SINGAPORE: Medisave could be used more freely, especially for outpatient treatments, and visits to family doctors could be exempted from GST, Dr Chia Shi-Lu has suggested.
Speaking in Parliament on Wednesday (May 16) in response to the President’s address, Dr Chia, who is the chairman of the government parliamentary committee for health, proposed these changes to “smoothen some bumps and ripples in our healthcare landscape, to remove some friction where it is not needed, and to promote more equal access to medical services”.
“I propose that we think about liberalising the use of Medisave in a bolder and more decisive manner,” said Dr Chia, who is MP for Tanjong Pagar GRC.
While Dr Chia acknowledged that the introduction and expansion of schemes by the Ministry of Health like the Chronic Disease Management Programme (CDMP) and Flexi-Medisave are effective, and allow greater use of Medisave for medical scans, he said they can be complex and at times too restrictive.
“The concern, of course, is that too loose a policy on Medisave withdrawals could lead to earlier depletion of our accounts, leaving nothing for us to rely on in later years when medical needs and expenses could be greater,” he said.
He added that this concern is not necessarily well-founded, as the mean Medisave account balances have been increasing over the years, and a significant number die with remaining balances in the account. He also proposed changes that he said would help those above retirement age.
MORE HELP FOR ELDERLY PAYING BIG AMOUNTS OUT-OF-POCKET
Dr Chia suggested that Singaporeans above the retirement age be allowed to pay for up to 80 per cent of their subsidised outpatient treatment costs at Government clinics through Medisave, regardless of how much the amount comes to, subject to a doctor’s certification.
This is because for some Singaporeans with multiple chronic diseases, or whose illnesses cannot be adequately controlled by medicines on the Standard Medication list, the out of pocket cash outlay for medical treatment, even at a polyclinic and with Pioneer Generation benefits, can be quite high due to the current utilisation limits for Medisave, he said.
This move would not change matters for the majority of elderly patients, for whom the current chronic disease withdrawal limit would adequately cover 80 per cent of their annual outpatient treatment costs, he added.
“But it could make a meaningful difference to the elderly with multiple or less common conditions requiring more specialised and expensive medications, or who require more medical investigations to better manage their conditions,” he said.
Presently, a patient who has exceeded his Medisave claims limit and who finds it challenging to pay the remainder in cash, can appeal to the Ministry to withdraw more from his Medisave, apply to welfare schemes, or simply choose to forego treatment in excess of what he is willing to pay for in cash.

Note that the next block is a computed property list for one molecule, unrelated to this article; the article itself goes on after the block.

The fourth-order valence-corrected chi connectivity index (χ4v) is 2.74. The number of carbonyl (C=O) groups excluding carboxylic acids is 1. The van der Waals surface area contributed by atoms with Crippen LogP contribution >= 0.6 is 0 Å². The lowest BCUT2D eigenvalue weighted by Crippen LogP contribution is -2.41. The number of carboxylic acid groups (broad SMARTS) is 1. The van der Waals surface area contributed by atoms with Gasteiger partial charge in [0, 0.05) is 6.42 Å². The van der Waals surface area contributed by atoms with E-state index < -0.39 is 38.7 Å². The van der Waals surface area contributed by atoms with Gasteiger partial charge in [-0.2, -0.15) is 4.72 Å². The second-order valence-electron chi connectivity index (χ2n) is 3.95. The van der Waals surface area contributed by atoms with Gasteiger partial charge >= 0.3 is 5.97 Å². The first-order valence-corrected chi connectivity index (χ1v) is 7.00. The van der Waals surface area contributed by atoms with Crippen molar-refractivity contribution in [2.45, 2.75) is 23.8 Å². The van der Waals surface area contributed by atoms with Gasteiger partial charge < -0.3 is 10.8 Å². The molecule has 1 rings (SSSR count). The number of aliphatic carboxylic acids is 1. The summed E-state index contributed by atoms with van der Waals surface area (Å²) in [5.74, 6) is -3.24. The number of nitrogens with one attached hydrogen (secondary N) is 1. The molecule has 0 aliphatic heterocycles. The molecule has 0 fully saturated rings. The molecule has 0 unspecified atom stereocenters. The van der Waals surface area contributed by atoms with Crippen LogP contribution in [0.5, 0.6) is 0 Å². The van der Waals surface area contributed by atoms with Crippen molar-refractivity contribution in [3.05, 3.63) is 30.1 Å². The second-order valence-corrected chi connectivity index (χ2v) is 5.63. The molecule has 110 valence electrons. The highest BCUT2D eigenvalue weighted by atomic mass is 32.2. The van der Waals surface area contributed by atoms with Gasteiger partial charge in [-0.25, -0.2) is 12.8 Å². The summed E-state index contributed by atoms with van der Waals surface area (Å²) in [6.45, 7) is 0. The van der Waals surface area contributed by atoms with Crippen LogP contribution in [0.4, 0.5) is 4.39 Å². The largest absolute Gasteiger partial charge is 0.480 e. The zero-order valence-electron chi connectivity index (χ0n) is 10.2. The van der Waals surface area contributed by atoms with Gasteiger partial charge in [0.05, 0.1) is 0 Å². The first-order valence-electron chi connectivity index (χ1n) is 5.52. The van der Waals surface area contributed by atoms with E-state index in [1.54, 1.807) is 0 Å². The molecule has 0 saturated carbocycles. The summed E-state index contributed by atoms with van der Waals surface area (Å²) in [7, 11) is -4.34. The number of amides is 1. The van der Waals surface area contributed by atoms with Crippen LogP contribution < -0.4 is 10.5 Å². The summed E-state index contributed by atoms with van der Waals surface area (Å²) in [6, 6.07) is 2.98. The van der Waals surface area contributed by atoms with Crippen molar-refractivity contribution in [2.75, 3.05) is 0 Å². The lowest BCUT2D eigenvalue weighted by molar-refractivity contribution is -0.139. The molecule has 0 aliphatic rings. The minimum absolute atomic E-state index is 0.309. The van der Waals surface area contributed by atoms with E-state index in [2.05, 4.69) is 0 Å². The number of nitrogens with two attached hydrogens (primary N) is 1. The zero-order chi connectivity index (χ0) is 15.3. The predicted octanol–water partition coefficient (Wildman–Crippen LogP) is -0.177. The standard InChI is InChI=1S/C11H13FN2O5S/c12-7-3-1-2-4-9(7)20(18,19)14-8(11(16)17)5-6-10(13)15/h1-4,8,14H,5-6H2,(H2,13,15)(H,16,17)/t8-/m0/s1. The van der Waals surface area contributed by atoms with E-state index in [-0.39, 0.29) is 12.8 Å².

Allowing for greater Medisave withdrawal in these cases can help a patient avoid trying the welfare route, which ultimately adds to public expenditure, and encourage compliance with treatment, Dr Chia said.
“I am of the opinion that such further loosening of the Medisave purse strings would not lead to over-servicing or over-consumption,” he added, pointing to how the introduction of a Pioneer Generation package with generous benefits in 2015 has not led to worrying levels of over-consumption or over-servicing within the public healthcare system thus far.
When it came to GST exemption for primary medical services, Dr Chia said that while philosophically this is a slippery slope, in practical terms it would be “in keeping with the intent of current policy that already absorbs GST from subsidised healthcare services”.
“Removing this consumption tax from all primary healthcare services could nudge more patients back to their family doctors for care and encourage compliance with treatment and follow-up, by reducing costs,” he said.
Dr Chia, who is a senior consultant in Singapore General Hospital's department of orthopaedic surgery, stressed that his suggestion referred only to primary care services, which can be defined and licensed, and not for hospital or other types of medical care.
INSURANCE COVERAGE FOR CONDITIONS RELATED TO PREGNANCY AND MENTAL HEALTH
Dr Chia also suggested that gaps in MediShield Life, introduced to provide universal health insurance, should be plugged.
Presently, pregnancy-related complications, and conditions related to mental health, are not covered under the scheme when hospitalisation is required.
“I believe that we should consider expanding coverage to these conditions as well. We have been strongly encouraging parenthood, and it would serve as greater assurance to would-be parents that the mother’s medical care can be covered in the uncommon instances of complications related to the pregnancy,” he said.